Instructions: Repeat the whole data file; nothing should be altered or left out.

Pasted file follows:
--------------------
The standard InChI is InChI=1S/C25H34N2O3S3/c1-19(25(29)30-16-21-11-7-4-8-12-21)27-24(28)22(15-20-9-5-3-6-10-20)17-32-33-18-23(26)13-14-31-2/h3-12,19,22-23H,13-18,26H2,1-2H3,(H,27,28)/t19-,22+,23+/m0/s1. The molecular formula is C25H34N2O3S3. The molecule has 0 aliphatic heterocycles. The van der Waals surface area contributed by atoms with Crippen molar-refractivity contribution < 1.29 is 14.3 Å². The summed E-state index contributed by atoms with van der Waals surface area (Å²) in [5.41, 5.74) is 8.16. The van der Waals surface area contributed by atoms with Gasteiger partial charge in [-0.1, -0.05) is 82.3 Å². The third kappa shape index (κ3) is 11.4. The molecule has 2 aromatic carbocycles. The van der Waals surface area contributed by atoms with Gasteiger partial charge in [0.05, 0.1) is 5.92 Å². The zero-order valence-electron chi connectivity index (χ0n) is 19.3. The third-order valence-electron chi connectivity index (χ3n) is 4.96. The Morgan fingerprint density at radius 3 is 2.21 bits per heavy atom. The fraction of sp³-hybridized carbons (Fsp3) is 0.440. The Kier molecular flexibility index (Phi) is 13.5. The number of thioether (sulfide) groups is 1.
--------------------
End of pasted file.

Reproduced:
The standard InChI is InChI=1S/C25H34N2O3S3/c1-19(25(29)30-16-21-11-7-4-8-12-21)27-24(28)22(15-20-9-5-3-6-10-20)17-32-33-18-23(26)13-14-31-2/h3-12,19,22-23H,13-18,26H2,1-2H3,(H,27,28)/t19-,22+,23+/m0/s1. The molecular formula is C25H34N2O3S3. The molecule has 0 aliphatic heterocycles. The van der Waals surface area contributed by atoms with Crippen molar-refractivity contribution < 1.29 is 14.3 Å². The summed E-state index contributed by atoms with van der Waals surface area (Å²) in [5.41, 5.74) is 8.16. The van der Waals surface area contributed by atoms with Gasteiger partial charge in [-0.1, -0.05) is 82.3 Å². The third kappa shape index (κ3) is 11.4. The molecule has 2 aromatic carbocycles. The van der Waals surface area contributed by atoms with Gasteiger partial charge in [0.05, 0.1) is 5.92 Å². The zero-order valence-electron chi connectivity index (χ0n) is 19.3. The third-order valence-electron chi connectivity index (χ3n) is 4.96. The Morgan fingerprint density at radius 3 is 2.21 bits per heavy atom. The fraction of sp³-hybridized carbons (Fsp3) is 0.440. The Kier molecular flexibility index (Phi) is 13.5. The number of thioether (sulfide) groups is 1.